Table I. Flexural strength test results of the GIC samples after 24 h and 1 week of storage in distilled water at 37˚C (each entry is the mean value with standard deviations)

GIC group

Sample size

Mean flexural

strength (MPa)-24 h

Mean flexural

strength (MPa)-1 week

Control group (Fuji IX)

(n=10)

11.78±1.62

13.94±0.74

10%wt. YSZ-GIC

(n=10)

13.07±0.51

16.74±1.17

NVC-GIC

(n=10)

13.72±0.97

16.95±0.91

10%wt. YSZ- NVC-GIC

 

(n=10)

14.44±1.41

19.19±0.69

GIC: glass ionomer cements

Table II. Microhardness test results of the GIC samples after 24 h and 1 week of storage in distilled water at 37˚C (each entry is the mean value)

GIC group

Sample size

Microhardness (VHN)-24 h

Microhardness (VHN)-1 week

Control group (Fuji IX)

(n=4)

52.39

59.55

10%wt. YSZ-GIC

(n=4)

61.37

63.46

NVC-GIC

(n=4)

57.69

60.54

10%wt. YSZ- NVC-GIC

(n=4)

63.30

67.83

GIC: glass ionomer cements

 

 

 

Discussion

The soaking time has a pivotal role in the achievement of appropriate mechanical properties of glass ionomers. In fact, an increase in the immersion time leads to the improvement of setting reaction. To be more specific, after 24 h of soaking time, samples did not reach the final setting. However, when they were allowed to float in distilled water for 1 week, the number of cross-links between molecules of polymer and powder of GIC increased. Furthermore, it is possible that setting reaction lasts for a few days or even a few weeks because it is involved in the formation of the aluminum polysalt bridge. Aluminum has 3+ which can cause numerous cross-links in the polyacid phase resulting in a high degree of strength (4).  The improvement of FS and microhardness by adding zirconia is due to the fact that zirconia is intrinsically a rigid material with high strength and stability. Therefore, adding these particles would have a positive effect on both FS and microhardness. Additional to the innate nature of zirconia, it must be considered that nanoparticles can provide suitable particle distribution and increase the ratio of surface area to the volume of samples. This ameliorates the reactions between the polymer field and powder particles in interfaces. Nanoparticles in a composite prevent the formation of agglomerative structures. Excessive amount of agglomerative structure exerts negative effects on the sample properties. Furthermore, mixing of glass ionomers (with larger scales) and nanoparticles increase the density and compression of particles mixture. In fact, the widespread distribution of nanoparticles in larger particles results in a high density of glass and increases mechanical properties. In addition, one other reason may be related to the ionization of ZrO2. In other words, nanoparticles of zirconia after mixing with glass ionomer liquid can be altered to ZrO2+ or other varieties of oxy-zirconium. These cations can make cross-links with COO-  like other cations of aluminofluorosilicate powder; therefore, increasing the strength. About the reason of NVC’s positive effect on the aforementioned properties, we can state that the carboxylic groups in the copolymer of GIC are often inhibited from reacting with cations due to the very close configuration in the polymer backbone (27). It is noteworthy to restate that the reaction between released Ca2+ and Al3+ ions and COO- Cause the formation of Al3+ and Ca2+ polycarboxylates. Therefore, in order to avoid this problem, NVC can be used. The NVC has a flexible lateral chain in its main backbone; consequently, it acts as a spacer and allows the greater mobility of the carboxylic acids in the main backbone (28). This mobility allows more carboxylic acid groups to participate in reactions with the glass powder and desired configuration to be achieved in the final polymer structure. Accordingly, the weak strength and toughness of glass ionomers, which could be the result of this steric hindrance, can be improved by adding NVC. Furthermore, it is assumed that the amide groups of NVC can cause an increase in hydrogen bonds, which not only increases the mechanical properties but also causes improvement in hydrophilicity.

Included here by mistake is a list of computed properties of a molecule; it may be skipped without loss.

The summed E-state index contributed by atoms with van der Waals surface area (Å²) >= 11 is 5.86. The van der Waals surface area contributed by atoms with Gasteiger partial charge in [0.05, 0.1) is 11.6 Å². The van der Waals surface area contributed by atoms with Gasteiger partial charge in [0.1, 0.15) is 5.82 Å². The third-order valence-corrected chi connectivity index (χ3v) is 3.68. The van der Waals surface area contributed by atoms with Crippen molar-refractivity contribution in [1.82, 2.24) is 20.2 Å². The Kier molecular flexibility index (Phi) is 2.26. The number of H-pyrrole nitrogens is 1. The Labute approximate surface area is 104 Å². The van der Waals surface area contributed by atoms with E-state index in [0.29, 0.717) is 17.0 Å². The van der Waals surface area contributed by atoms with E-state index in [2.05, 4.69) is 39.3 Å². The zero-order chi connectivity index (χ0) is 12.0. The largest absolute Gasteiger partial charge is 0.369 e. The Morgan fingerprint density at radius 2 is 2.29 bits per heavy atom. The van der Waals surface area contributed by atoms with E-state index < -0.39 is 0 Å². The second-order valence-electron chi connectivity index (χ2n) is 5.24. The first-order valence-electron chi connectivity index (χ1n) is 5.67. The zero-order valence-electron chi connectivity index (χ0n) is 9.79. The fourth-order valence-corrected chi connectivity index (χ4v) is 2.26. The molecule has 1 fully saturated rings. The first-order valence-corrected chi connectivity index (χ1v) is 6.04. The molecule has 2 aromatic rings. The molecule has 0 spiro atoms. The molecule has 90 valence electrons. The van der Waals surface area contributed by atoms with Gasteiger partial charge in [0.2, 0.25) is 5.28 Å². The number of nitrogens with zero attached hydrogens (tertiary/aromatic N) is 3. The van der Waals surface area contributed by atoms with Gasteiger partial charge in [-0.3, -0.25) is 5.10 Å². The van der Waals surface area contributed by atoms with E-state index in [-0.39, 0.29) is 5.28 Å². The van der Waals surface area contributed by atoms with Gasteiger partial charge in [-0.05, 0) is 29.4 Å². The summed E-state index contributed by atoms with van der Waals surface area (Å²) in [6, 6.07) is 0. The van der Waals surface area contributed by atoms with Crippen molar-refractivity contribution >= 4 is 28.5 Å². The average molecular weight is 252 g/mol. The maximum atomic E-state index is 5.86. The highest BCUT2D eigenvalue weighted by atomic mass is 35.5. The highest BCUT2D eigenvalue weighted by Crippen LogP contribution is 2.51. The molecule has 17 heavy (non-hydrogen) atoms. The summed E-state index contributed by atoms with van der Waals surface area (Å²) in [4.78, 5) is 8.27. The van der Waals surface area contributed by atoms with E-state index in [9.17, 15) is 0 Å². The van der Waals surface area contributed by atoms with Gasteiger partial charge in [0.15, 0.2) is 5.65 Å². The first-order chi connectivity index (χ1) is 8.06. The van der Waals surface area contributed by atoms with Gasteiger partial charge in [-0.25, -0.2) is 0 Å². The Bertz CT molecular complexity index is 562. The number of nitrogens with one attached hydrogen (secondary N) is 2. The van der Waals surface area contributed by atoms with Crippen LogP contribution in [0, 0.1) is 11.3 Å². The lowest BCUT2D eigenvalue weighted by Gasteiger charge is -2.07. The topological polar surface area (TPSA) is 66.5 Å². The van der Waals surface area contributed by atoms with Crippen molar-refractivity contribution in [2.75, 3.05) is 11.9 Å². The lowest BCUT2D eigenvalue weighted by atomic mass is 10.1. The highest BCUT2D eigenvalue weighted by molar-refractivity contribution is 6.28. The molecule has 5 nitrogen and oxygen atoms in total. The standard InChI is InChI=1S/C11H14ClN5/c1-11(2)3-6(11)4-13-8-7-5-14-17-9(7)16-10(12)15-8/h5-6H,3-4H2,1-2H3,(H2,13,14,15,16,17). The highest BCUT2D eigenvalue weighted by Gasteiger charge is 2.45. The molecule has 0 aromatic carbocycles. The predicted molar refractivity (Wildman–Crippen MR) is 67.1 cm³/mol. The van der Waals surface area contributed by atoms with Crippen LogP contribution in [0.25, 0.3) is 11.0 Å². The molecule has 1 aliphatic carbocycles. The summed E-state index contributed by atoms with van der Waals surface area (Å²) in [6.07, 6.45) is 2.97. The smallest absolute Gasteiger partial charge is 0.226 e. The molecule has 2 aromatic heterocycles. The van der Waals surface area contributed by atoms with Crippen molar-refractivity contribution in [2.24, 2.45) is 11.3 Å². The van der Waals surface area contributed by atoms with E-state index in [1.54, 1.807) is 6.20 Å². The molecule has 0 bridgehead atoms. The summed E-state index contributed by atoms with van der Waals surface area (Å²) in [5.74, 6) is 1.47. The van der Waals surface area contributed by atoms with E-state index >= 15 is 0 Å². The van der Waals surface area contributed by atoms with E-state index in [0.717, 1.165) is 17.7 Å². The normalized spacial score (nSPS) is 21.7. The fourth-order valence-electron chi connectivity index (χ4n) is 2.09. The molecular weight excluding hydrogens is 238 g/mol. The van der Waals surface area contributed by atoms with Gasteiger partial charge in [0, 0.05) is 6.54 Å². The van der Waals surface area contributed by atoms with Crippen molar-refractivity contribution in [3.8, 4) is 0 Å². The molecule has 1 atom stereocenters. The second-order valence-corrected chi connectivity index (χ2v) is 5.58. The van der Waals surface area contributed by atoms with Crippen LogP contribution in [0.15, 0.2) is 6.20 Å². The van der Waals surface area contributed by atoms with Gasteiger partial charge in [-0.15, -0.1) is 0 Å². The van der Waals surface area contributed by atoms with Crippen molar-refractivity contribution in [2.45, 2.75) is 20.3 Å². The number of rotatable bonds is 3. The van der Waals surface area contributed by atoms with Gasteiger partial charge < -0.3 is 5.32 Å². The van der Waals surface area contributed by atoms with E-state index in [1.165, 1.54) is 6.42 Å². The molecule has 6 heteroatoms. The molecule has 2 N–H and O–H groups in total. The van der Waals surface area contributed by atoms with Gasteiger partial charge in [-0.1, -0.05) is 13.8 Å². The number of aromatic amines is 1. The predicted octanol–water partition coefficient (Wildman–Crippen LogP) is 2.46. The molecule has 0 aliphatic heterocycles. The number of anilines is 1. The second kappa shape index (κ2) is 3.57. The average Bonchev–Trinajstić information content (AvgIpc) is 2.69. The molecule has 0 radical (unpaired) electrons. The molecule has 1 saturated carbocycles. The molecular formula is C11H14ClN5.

Conclusion

In the present research, glass ionomer cement was modified with novel-NVC and YSZ and then, it was characterized and compared with the control group (Fuji IX commercial GIC). The mechanical properties of the resultant cement were evaluated and it showed that YSZ-NVC-GIC was a promising restorative dental material. The present study indicated that the addition of YSZ to the powder and NVC into the terpolymer had the ability to significantly enhance the mechanical strength of the glass ionomers (Microhardness and FS). The working properties of YSZ-NVC-GIC were acceptable and met the requirements of water-based cements. The microhardness and FS were increased by adding YSZ due to the zirconia’s intrinsic rigidity, appropriate distribution of Nano-particles among the glass’s powder, and the reaction between ZrO2+ and COO-. Correspondingly, the NVC reduced the steric hindrance in the main backbone of the polymer and amended the mechanical properties. Furthermore, because of the continuous formation of poly salt bridges, the FS and microhardness increased by elongating the soaking time in the distilled water.

 

We have no conflicts of interest to disclose.